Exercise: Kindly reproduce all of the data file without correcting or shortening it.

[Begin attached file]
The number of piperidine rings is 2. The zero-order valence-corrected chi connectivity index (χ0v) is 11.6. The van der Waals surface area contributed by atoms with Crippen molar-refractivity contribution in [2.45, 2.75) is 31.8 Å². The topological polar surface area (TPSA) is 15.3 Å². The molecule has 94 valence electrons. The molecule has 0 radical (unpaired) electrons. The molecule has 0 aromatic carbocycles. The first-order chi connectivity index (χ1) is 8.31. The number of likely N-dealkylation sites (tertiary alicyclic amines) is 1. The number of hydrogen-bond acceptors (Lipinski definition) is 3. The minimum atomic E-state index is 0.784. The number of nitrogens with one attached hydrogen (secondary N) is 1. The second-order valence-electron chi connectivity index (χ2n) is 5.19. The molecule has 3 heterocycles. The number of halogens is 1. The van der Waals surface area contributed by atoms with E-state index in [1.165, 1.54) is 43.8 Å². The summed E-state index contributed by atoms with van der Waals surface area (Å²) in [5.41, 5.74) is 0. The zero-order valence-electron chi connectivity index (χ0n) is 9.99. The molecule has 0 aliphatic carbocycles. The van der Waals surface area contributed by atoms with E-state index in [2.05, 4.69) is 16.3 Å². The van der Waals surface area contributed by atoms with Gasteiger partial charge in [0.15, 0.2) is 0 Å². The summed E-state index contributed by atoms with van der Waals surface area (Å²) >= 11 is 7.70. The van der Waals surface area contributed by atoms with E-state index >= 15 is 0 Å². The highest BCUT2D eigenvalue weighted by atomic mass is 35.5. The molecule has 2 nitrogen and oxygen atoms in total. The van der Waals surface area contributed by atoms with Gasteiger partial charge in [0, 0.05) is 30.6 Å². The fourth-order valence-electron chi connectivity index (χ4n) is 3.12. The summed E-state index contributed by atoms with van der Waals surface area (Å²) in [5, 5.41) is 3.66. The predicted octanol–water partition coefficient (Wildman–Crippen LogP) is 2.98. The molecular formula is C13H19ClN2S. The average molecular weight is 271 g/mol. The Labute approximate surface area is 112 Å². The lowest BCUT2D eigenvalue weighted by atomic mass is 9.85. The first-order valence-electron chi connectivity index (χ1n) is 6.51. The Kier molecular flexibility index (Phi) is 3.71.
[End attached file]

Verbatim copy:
The number of piperidine rings is 2. The zero-order valence-corrected chi connectivity index (χ0v) is 11.6. The van der Waals surface area contributed by atoms with Crippen molar-refractivity contribution in [2.45, 2.75) is 31.8 Å². The topological polar surface area (TPSA) is 15.3 Å². The molecule has 94 valence electrons. The molecule has 0 radical (unpaired) electrons. The molecule has 0 aromatic carbocycles. The first-order chi connectivity index (χ1) is 8.31. The number of likely N-dealkylation sites (tertiary alicyclic amines) is 1. The number of hydrogen-bond acceptors (Lipinski definition) is 3. The minimum atomic E-state index is 0.784. The number of nitrogens with one attached hydrogen (secondary N) is 1. The second-order valence-electron chi connectivity index (χ2n) is 5.19. The molecule has 3 heterocycles. The number of halogens is 1. The van der Waals surface area contributed by atoms with E-state index in [1.165, 1.54) is 43.8 Å². The summed E-state index contributed by atoms with van der Waals surface area (Å²) in [5.41, 5.74) is 0. The zero-order valence-electron chi connectivity index (χ0n) is 9.99. The molecule has 0 aliphatic carbocycles. The van der Waals surface area contributed by atoms with E-state index in [2.05, 4.69) is 16.3 Å². The van der Waals surface area contributed by atoms with Gasteiger partial charge in [0.15, 0.2) is 0 Å². The summed E-state index contributed by atoms with van der Waals surface area (Å²) >= 11 is 7.70. The van der Waals surface area contributed by atoms with E-state index >= 15 is 0 Å². The highest BCUT2D eigenvalue weighted by atomic mass is 35.5. The molecule has 2 nitrogen and oxygen atoms in total. The van der Waals surface area contributed by atoms with Gasteiger partial charge in [0, 0.05) is 30.6 Å². The fourth-order valence-electron chi connectivity index (χ4n) is 3.12. The summed E-state index contributed by atoms with van der Waals surface area (Å²) in [5, 5.41) is 3.66. The predicted octanol–water partition coefficient (Wildman–Crippen LogP) is 2.98. The molecular formula is C13H19ClN2S. The average molecular weight is 271 g/mol. The Labute approximate surface area is 112 Å². The lowest BCUT2D eigenvalue weighted by atomic mass is 9.85. The first-order valence-electron chi connectivity index (χ1n) is 6.51. The Kier molecular flexibility index (Phi) is 3.71.